A lot of people have heard of the Templar Knights before, but how much do we really know? Apart from their distinctive white tabards with the iconic red cross emblazoned on the front, they’re practically the stuff of myth and legend.
Let’s face it, most of us only know the juicy bits we’ve picked up from quasi-historical novels, video games and movies… so here’s your chance to find out more!
With HISTORY’s new drama series Knightfall coming up on 7 December on Astro Ch 555 and HD 575, we thought we’d take a closer look at these legendary warriors. This way, we can pretend we know what’s going on and show off our knowledge to our (ahem) less-enlightened friends with some interesting facts when we tune in!
#1. “He started it…”
Actually three men can be said to be responsible for the beginnings of the Templar Knights. The first was Hugh de Payens, a French Knight who started a patrol to protect Christian pilgrims visiting Jerusalem. Nice guy, eh? Well King Baldwin II, who ruled Jerusalem at the time, thought so too, so he allowed them to live in the palace on the Temple Mount, hence their name. Similarly, the French Abbot Bernard de Clairvaux was so fascinated by the Knights that he developed official rules for them. Essentially, they would be warriors who lived like monks, wearing only white or black robes, spending lots of time in prayer and taking vows of poverty, chastity and obedience.
#2. So the Templar Knights are real? No way!
Yes, the Templar Knights really existed. Did you really think they were just invented by an over-imaginative historical fiction novelist together with his gaming buddies and movie producer friend? Historical records show that this brotherhood of Knights was the real thing, and even inspired the Jedi’s from George Lucas’ epic Star Wars saga.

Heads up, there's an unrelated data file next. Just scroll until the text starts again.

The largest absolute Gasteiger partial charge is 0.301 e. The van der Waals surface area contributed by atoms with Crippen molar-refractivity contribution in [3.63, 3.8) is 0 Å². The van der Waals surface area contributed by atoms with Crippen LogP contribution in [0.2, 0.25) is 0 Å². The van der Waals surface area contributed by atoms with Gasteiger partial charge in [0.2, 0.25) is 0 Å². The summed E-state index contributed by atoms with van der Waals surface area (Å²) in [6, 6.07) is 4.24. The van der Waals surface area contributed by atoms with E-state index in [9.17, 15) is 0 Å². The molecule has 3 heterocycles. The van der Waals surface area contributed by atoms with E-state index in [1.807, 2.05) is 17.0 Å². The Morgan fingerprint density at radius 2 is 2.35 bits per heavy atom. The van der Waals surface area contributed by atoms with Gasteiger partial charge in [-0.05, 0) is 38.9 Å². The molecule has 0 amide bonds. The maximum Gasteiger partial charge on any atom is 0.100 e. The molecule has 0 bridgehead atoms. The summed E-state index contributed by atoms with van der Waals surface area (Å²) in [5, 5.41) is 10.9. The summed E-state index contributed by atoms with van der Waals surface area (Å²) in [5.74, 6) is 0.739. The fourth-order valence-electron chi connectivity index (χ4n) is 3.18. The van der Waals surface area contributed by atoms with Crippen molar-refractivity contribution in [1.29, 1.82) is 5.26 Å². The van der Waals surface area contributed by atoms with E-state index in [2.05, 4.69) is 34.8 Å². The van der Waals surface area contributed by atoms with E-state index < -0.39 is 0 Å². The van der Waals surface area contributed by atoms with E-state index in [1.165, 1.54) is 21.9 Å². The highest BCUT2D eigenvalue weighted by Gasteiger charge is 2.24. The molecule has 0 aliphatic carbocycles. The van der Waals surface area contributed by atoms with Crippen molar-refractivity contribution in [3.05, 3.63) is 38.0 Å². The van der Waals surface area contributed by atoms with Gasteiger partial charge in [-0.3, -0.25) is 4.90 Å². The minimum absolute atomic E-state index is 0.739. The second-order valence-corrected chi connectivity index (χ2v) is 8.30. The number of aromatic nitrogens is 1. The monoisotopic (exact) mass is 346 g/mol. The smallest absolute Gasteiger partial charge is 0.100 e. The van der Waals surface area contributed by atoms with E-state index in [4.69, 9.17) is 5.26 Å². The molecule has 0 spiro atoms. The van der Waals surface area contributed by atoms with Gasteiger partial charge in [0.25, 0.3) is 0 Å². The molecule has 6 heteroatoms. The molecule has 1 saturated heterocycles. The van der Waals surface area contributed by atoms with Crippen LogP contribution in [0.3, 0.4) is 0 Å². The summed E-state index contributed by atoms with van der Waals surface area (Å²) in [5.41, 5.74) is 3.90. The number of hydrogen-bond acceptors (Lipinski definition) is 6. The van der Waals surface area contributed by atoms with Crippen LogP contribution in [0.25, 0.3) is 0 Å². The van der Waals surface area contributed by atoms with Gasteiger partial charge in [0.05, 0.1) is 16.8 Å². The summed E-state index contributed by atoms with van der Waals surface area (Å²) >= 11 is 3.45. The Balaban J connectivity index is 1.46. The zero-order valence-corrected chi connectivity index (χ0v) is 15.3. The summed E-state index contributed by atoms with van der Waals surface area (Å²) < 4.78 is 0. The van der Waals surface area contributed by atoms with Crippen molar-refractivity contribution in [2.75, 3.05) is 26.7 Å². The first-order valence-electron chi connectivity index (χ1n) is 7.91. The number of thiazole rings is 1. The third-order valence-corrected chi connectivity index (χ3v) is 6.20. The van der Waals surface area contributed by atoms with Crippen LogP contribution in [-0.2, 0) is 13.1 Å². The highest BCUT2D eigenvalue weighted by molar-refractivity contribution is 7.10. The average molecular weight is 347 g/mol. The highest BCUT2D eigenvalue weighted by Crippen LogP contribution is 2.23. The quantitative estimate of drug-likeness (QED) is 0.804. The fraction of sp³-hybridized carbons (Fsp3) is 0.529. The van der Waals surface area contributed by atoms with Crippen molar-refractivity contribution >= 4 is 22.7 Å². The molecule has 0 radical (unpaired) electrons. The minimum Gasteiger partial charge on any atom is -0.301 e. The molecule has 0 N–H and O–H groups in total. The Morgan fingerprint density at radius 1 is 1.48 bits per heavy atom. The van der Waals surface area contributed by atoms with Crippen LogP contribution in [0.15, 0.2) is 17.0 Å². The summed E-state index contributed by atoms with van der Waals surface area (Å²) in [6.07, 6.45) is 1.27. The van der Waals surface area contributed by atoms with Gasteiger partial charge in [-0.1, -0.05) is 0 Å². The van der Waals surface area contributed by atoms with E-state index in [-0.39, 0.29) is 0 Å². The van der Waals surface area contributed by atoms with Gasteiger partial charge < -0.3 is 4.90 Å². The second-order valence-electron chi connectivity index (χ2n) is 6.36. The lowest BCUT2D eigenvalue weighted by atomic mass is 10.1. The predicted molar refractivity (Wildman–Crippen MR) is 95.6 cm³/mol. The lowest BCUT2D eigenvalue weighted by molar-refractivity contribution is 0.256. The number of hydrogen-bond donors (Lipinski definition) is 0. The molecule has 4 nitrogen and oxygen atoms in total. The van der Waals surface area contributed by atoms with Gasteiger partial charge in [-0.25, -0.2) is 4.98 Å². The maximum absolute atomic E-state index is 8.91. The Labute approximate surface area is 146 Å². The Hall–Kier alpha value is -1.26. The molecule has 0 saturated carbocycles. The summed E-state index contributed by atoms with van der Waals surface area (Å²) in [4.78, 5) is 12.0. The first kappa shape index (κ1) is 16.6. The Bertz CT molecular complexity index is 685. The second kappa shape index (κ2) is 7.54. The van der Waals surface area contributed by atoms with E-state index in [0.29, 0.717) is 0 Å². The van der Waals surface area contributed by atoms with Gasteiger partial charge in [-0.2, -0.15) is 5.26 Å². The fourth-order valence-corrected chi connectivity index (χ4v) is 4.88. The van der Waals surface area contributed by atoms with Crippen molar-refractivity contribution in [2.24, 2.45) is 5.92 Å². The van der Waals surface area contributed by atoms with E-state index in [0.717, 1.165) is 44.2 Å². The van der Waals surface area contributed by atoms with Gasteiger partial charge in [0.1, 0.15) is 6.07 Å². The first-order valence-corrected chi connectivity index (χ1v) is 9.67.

#3. Warrior monks, Crusaders and bankers… wait, what?
In a nutshell, the Knights started out as bodyguards but they soon evolved into elite troops during the Crusades. They were so well-loved that people donated not only money, but land and property too, which were farmed or rented out. At the same time, rich pilgrims would use the Templar’s houses, or Commanderies, as safe places to store their valuables. Inevitably, with so much wealth to manage, the Knights branched out into areas such as accounting and tax collection, becoming the first bankers. In essence, while the Knights themselves had taken a vow of poverty, the organisation became very, very rich. This is especially ironic as they were originally known as the Poor Knights of the Temple!
#4. So what went wrong?
Well, with wealth comes power and influence, and certain people didn’t like that. Although the Templars used their wealth for the Crusade and even literally paid a king’s ransom for the release of King Louis IX, it was his grandson Philip IV who conspired to bring about the downfall of the Templar Knights. Using vicious rumours, gossip and character assassination, the Templar Knights were portrayed as having strayed from their faith in a multitude of ways. Many were arrested, tortured and killed, with the Order being abolished and the final Grand Master Jacques de Molay killed on Friday, 13th October 1307.
#5. So where are they now?
Some believe the Templars still exist, lurking in the shadows to manipulate governments and world events. While this may seem far-fetched, there’s actually no need to look far at all. Although more than 700 years have passed, the Templars have retained an undeniable presence in the minds of millions. Just look them up online and you’ll find hundreds and thousands of references in academic and religious books, novels, movies, games and of course as the central characters in Knightfall, which premieres on Thursday, 7 December at 9.55pm on HISTORY® (Astro Ch 555 & HD 575).
Find out more about Knightfall and the Knights Templar at history.com/shows/knightfall.